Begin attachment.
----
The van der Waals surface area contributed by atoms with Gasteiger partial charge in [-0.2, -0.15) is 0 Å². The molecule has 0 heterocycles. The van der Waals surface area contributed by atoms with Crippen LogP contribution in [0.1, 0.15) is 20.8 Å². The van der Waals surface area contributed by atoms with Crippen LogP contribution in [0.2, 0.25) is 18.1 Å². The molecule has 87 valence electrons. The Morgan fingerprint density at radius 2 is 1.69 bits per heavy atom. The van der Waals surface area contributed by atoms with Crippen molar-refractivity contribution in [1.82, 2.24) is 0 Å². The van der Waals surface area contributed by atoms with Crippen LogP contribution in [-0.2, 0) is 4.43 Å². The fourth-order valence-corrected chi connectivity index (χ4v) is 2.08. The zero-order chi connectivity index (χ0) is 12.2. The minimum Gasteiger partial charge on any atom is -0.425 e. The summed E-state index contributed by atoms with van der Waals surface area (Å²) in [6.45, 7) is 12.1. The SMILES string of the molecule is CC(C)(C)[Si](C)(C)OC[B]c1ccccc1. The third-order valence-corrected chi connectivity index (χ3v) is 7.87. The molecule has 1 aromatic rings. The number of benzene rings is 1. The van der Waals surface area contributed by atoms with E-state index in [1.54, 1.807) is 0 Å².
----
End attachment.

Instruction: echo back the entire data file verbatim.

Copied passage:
The van der Waals surface area contributed by atoms with Gasteiger partial charge in [-0.2, -0.15) is 0 Å². The molecule has 0 heterocycles. The van der Waals surface area contributed by atoms with Crippen LogP contribution in [0.1, 0.15) is 20.8 Å². The van der Waals surface area contributed by atoms with Crippen LogP contribution in [0.2, 0.25) is 18.1 Å². The molecule has 87 valence electrons. The Morgan fingerprint density at radius 2 is 1.69 bits per heavy atom. The van der Waals surface area contributed by atoms with Crippen molar-refractivity contribution in [1.82, 2.24) is 0 Å². The van der Waals surface area contributed by atoms with Crippen LogP contribution in [-0.2, 0) is 4.43 Å². The fourth-order valence-corrected chi connectivity index (χ4v) is 2.08. The zero-order chi connectivity index (χ0) is 12.2. The minimum Gasteiger partial charge on any atom is -0.425 e. The summed E-state index contributed by atoms with van der Waals surface area (Å²) in [6.45, 7) is 12.1. The SMILES string of the molecule is CC(C)(C)[Si](C)(C)OC[B]c1ccccc1. The third-order valence-corrected chi connectivity index (χ3v) is 7.87. The molecule has 1 aromatic rings. The number of benzene rings is 1. The van der Waals surface area contributed by atoms with E-state index in [1.54, 1.807) is 0 Å².